Anonymous said...

Well, John, I wonder if the whiners are going to have the temerity to call you out for calling THEM out! Everyone's a winner here! Yaaay!

Thanks for writing frankly about what I've had the opportunity to witness as real in TWO professions.

Anonymous said...

I think the initial discourse was centered less on the harshness of the critique (everyone knows that a harsh critique is often a helpful tool for growth) and more on the odd personal comments made by the reviewer.

Anonymous said...

What's better for growth?

A harsh critique or a client that gets a job done for .25 cents on the dollar with all rights included?

Anonymous said...

As an artist or a media professional, you have to be able to take constructive criticism. Sometimes it's useful criticism, sometimes it's not useful, but as long as it's constructive, you have to set the bruised ego aside. I agree that you also need to learn the rules before you can break them, as they say. However, non-constructive criticism is pretty much worthless, and any good artist or media professional should know the difference.

Anonymous said...

John I'm surprised you didn't have a different take on all of this. You are constantly harping on how photographers need to be more professional. Several times you've pointed out behaviour that is not accepted in other industries but is in photography. What about this time? Did the reviewer really act like a professional? In most other fields, if a superior said that kind of stuff to an underling wanting some career advice the superior would be reprimanded. In photography it seems like the old boys network is alive and well though, as many think like you, that the reviewers behaviour was not only acceptable but to be expected.
Photography, especially journalism, seems filled with Archie Bunker wannabes that love to be crusty and cantankerous. Somehow this equates to knowledge and wisdom. I think a much better take would be, it's time for these types to be put out to pasture. It's little wonder the industry is collapsing when it clings so doggedly to these old ways.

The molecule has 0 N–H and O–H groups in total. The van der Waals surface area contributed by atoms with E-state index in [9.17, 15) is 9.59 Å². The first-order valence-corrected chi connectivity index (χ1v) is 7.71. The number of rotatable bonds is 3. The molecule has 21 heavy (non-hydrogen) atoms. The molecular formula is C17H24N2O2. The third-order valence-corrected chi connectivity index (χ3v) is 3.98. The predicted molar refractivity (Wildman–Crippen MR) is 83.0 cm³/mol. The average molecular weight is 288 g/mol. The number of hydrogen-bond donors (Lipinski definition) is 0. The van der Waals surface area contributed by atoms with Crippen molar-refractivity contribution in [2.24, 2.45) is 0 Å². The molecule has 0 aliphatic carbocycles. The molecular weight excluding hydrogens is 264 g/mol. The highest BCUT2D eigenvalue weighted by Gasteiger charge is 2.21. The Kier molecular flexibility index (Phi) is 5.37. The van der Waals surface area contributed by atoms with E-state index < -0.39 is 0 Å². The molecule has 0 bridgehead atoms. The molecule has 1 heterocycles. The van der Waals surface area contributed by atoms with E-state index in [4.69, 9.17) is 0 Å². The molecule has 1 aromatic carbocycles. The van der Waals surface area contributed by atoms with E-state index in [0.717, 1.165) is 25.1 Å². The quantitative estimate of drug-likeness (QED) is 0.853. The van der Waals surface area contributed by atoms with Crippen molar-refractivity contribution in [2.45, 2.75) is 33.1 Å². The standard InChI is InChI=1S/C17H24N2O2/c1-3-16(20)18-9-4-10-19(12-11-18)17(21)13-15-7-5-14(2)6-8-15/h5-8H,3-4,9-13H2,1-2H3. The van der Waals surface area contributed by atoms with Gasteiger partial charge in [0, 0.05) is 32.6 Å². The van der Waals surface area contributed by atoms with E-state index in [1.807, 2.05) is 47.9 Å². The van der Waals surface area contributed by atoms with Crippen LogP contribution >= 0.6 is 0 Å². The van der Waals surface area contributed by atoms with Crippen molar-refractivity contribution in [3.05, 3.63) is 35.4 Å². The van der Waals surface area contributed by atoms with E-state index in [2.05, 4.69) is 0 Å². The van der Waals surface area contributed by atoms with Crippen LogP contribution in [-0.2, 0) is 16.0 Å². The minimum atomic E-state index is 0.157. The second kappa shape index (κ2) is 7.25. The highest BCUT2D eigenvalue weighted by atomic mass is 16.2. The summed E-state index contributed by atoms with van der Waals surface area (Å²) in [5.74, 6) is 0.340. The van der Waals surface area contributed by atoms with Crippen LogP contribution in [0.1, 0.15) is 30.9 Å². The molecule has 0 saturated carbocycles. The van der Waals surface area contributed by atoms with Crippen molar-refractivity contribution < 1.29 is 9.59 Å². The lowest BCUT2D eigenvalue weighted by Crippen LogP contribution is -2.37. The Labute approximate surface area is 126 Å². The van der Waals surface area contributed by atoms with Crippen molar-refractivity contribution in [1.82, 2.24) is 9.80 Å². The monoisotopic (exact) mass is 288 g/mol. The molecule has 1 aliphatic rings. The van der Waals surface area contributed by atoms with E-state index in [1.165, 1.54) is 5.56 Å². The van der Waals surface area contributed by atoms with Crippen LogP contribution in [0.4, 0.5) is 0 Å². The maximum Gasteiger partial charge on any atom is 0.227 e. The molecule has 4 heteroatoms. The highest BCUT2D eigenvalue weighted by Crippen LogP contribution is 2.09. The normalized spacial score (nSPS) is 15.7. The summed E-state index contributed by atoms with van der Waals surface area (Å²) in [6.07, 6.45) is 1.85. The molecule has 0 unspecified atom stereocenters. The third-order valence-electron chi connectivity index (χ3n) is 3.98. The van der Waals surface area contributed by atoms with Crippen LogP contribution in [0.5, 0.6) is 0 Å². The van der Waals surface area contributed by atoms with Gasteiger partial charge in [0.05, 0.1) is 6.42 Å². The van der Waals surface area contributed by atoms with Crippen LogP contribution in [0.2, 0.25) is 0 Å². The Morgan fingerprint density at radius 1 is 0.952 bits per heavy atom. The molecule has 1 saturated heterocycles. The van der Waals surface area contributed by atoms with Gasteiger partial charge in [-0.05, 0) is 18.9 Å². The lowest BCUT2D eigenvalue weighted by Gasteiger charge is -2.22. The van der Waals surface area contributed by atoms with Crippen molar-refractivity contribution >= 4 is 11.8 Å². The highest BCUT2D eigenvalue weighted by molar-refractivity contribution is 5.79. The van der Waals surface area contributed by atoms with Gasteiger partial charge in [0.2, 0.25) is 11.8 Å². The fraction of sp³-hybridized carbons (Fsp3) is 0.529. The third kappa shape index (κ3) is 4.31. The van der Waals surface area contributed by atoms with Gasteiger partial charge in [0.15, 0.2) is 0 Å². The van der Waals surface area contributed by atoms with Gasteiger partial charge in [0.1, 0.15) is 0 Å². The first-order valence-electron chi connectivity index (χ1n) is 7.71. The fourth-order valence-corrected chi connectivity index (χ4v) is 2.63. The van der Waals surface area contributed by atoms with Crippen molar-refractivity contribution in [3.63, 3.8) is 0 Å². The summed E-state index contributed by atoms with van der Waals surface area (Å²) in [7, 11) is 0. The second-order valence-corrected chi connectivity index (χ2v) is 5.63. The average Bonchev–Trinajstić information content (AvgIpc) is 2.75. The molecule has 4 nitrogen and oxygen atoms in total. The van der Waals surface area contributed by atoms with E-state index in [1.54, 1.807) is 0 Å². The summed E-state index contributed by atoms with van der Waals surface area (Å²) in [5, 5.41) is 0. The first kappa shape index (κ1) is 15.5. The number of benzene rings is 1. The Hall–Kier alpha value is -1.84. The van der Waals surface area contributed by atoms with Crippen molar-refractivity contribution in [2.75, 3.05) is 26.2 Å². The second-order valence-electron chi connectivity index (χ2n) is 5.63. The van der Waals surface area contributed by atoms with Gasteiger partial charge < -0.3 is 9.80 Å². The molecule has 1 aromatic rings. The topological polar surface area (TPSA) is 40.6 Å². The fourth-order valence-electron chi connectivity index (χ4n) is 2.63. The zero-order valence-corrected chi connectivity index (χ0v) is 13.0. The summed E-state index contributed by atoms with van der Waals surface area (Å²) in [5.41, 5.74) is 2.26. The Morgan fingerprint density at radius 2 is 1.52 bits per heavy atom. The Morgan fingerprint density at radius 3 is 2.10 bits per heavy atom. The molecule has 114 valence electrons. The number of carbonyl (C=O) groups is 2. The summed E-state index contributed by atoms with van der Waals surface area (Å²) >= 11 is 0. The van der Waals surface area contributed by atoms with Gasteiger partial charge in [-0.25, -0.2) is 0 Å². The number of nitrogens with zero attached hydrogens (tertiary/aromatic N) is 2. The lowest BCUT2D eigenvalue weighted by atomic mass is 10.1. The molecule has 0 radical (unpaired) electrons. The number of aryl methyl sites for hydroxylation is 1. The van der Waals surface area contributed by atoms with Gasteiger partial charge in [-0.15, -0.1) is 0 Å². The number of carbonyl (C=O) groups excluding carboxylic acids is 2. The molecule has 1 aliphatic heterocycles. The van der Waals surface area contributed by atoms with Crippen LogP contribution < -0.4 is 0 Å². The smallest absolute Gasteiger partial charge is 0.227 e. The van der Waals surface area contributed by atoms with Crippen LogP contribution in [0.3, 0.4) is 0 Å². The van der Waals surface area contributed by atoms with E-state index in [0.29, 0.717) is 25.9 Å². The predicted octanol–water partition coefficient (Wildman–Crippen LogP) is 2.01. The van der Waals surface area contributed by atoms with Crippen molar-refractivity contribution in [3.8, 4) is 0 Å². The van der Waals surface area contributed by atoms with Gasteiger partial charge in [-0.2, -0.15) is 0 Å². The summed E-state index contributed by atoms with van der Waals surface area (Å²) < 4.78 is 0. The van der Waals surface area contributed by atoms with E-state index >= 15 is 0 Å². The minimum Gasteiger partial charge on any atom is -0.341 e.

You can tell a person you suck at taking pictures, and here's why, and really let them have it. This reviewer didn't seem to do that. It was just you suck, no you really really suck. If I was the student i'd have a hard time getting motivated by the review. Instead i'd probably think, that guy must have been drinking when he wrote that, or his wife just left him, something gave him a mad on.

Anonymous said...

I feel Franklin has the best representation of the specific situation over at ss.com.

Franklin said...
I think the initial discourse was centered less on the harshness of the critique (everyone knows that a harsh critique is often a helpful tool for growth) and more on the odd personal comments made by the reviewer.

At this particular site, I'd be happy to go toe to toe with you John posting thread links of the "Whiner Threads" started by the pro's first about everyone else and firing off their mouths before their brains activated.

This is not the place to go to find integrity imho.

Anonymous said...

Special Olympics?

You can't mean that John.

Anonymous said...

Franklin's comments were right on. The reviewer was an @ss. Totally, shamelessly, and deliberately. There was hardly any constructive criticism, and that's the problem. This was almost entirely a personal attack. When he couldn't find enough to hate in the images he went straight to trashing the caption.

IMHO the portfolio deserved to be ripped because it isn't very strong, and the caption writing deserved to be ripped a lot because it was awful.

This, however, wasn't a critique, it was some guy sharing his bad mood with the world. Sure, someone might read it and say the kid sucks and we won't hire him, but I wonder how many will read it and think the reviewer sucks and won't hire HIM instead.


Anonymous said...

Someone trying to get a critique on Sports Shooter?

Huge mistake.............you need to go to Photo.net for that.

What was that person thinking?

Anonymous said...

Slamming someone in a critique is as much a photographic cliche as treating your assistants poorly!

Dean Casavechia said...

this is a very good point that I have often talked about with other new photographers. They often miss my point all together. Too many people have their friends puff them up about how great the work is. You need to get feedback from people who know. Real feedback from people who can point out things you might have miss. I have been a photographer for 10 years and never miss a chance to get feedback. I want to get better everyday.